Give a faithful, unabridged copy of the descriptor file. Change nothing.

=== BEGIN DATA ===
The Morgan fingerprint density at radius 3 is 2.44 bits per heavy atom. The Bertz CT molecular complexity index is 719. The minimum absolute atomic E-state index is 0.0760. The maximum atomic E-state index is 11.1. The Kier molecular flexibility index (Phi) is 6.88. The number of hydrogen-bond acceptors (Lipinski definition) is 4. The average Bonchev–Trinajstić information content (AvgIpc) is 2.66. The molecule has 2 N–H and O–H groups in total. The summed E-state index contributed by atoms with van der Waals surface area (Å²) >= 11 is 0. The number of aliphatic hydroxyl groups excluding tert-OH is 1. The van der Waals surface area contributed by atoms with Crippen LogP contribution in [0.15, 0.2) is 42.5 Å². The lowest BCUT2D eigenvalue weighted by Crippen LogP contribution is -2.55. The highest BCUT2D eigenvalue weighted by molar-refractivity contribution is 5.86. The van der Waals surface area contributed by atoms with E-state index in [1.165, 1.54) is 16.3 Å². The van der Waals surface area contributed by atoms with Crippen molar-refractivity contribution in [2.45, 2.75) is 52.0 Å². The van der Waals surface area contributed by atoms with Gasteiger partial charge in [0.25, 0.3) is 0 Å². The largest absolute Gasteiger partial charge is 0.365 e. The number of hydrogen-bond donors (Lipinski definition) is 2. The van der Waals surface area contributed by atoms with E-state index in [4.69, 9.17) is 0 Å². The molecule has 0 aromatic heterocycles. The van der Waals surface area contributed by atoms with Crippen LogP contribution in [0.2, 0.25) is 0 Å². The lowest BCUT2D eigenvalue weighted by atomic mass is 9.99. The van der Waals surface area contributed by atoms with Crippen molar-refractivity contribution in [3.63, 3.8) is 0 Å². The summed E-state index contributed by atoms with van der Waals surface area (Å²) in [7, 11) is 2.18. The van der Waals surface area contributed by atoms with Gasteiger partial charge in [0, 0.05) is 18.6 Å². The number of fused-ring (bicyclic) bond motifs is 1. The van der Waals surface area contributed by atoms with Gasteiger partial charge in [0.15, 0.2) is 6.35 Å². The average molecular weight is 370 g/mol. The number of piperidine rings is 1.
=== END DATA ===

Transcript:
The Morgan fingerprint density at radius 3 is 2.44 bits per heavy atom. The Bertz CT molecular complexity index is 719. The minimum absolute atomic E-state index is 0.0760. The maximum atomic E-state index is 11.1. The Kier molecular flexibility index (Phi) is 6.88. The number of hydrogen-bond acceptors (Lipinski definition) is 4. The average Bonchev–Trinajstić information content (AvgIpc) is 2.66. The molecule has 2 N–H and O–H groups in total. The summed E-state index contributed by atoms with van der Waals surface area (Å²) >= 11 is 0. The number of aliphatic hydroxyl groups excluding tert-OH is 1. The van der Waals surface area contributed by atoms with Crippen LogP contribution in [0.15, 0.2) is 42.5 Å². The lowest BCUT2D eigenvalue weighted by Crippen LogP contribution is -2.55. The highest BCUT2D eigenvalue weighted by molar-refractivity contribution is 5.86. The van der Waals surface area contributed by atoms with E-state index in [1.165, 1.54) is 16.3 Å². The van der Waals surface area contributed by atoms with Crippen molar-refractivity contribution in [2.45, 2.75) is 52.0 Å². The van der Waals surface area contributed by atoms with Gasteiger partial charge in [0.25, 0.3) is 0 Å². The largest absolute Gasteiger partial charge is 0.365 e. The number of hydrogen-bond donors (Lipinski definition) is 2. The van der Waals surface area contributed by atoms with E-state index in [4.69, 9.17) is 0 Å². The molecule has 0 aromatic heterocycles. The van der Waals surface area contributed by atoms with Crippen LogP contribution in [0.2, 0.25) is 0 Å². The lowest BCUT2D eigenvalue weighted by atomic mass is 9.99. The van der Waals surface area contributed by atoms with Crippen molar-refractivity contribution in [3.63, 3.8) is 0 Å². The summed E-state index contributed by atoms with van der Waals surface area (Å²) in [7, 11) is 2.18. The van der Waals surface area contributed by atoms with Gasteiger partial charge in [0, 0.05) is 18.6 Å². The number of fused-ring (bicyclic) bond motifs is 1. The van der Waals surface area contributed by atoms with Gasteiger partial charge in [0.15, 0.2) is 6.35 Å². The average molecular weight is 370 g/mol. The number of piperidine rings is 1.